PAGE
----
If value is set to true then fabric8-maven-plugin would switch to Deployments rather than DeploymentConfig when not using ImageStreams on OpenShift.

false

fabric8.openshift.trimImageInContainerSpec

If value is set to true then it would set the container image reference to "", this is done to handle weird behavior of OpenShift 3.7 in which subsequent rollouts lead to ImagePullErr.

false

For more information about the Fabric8 Maven plugin goals, see https://maven.fabric8.io/#goals.

C.4. Generators

The Fabric8 Maven plug-in provides generator components, which have the capability to build images automatically for specific kinds of application. In the case of Fuse on OpenShift, the following generator types are supported:

Depending on certain characteristics of the application project, the generator framework auto-detects what type of build is required and invokes the appropriate generator component.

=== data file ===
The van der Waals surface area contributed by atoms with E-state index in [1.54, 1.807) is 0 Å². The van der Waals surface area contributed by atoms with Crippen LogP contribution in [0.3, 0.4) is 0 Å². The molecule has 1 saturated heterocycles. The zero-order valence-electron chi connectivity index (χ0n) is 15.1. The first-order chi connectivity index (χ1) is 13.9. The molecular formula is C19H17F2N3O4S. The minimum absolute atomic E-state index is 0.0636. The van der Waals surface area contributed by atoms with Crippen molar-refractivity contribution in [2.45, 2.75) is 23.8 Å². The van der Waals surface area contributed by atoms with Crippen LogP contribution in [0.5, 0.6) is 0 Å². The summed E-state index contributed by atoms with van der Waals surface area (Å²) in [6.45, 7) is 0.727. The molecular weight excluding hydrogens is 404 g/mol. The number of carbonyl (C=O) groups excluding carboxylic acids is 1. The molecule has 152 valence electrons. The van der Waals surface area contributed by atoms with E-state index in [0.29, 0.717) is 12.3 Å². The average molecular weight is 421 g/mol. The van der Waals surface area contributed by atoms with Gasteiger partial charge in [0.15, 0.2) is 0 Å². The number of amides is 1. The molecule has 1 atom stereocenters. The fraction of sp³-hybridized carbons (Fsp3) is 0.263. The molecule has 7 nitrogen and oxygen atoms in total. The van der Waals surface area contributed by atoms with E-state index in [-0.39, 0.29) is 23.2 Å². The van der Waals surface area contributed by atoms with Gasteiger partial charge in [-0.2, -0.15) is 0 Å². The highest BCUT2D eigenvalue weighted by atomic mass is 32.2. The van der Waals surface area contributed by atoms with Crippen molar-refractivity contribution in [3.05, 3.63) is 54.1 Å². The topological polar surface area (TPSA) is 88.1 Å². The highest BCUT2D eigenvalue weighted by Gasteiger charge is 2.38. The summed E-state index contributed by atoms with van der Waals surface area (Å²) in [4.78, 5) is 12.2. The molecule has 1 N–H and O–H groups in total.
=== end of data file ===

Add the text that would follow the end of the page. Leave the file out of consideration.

Note

The open source community version of the Fabric8 Maven plug-in provides additional generator types, but these are not supported in the Fuse on OpenShift product.

C.4.1. Zero-Configuration

Generators do not require any configuration. They are enabled by default and run automatically with default settings when the Fabric8 Maven plug-in is invoked. But you can easily customize the configuration of the generators, if you need to.

C.4.2. Modes for Specifying the Base Image

In Fuse on OpenShift, the base image for an application build can either be a Java image (for Spring Boot applications) or a Karaf image (for Karaf applications) The Fabric8 Maven plug-in supports the following modes for specifying the base image:

istag

(Default) The image stream mode works by selecting a tagged image from an OpenShift image stream. In this case, the base image is specified in the following format:

<namespace>/<image-stream-name>:<tag>

Where <namespace> is the name of the OpenShift project where the image streams are defined (normally, openshift), <image-stream-name> is the name of the image stream, and <tag> identifies a particular image in the stream (or tracks the latest image in the stream).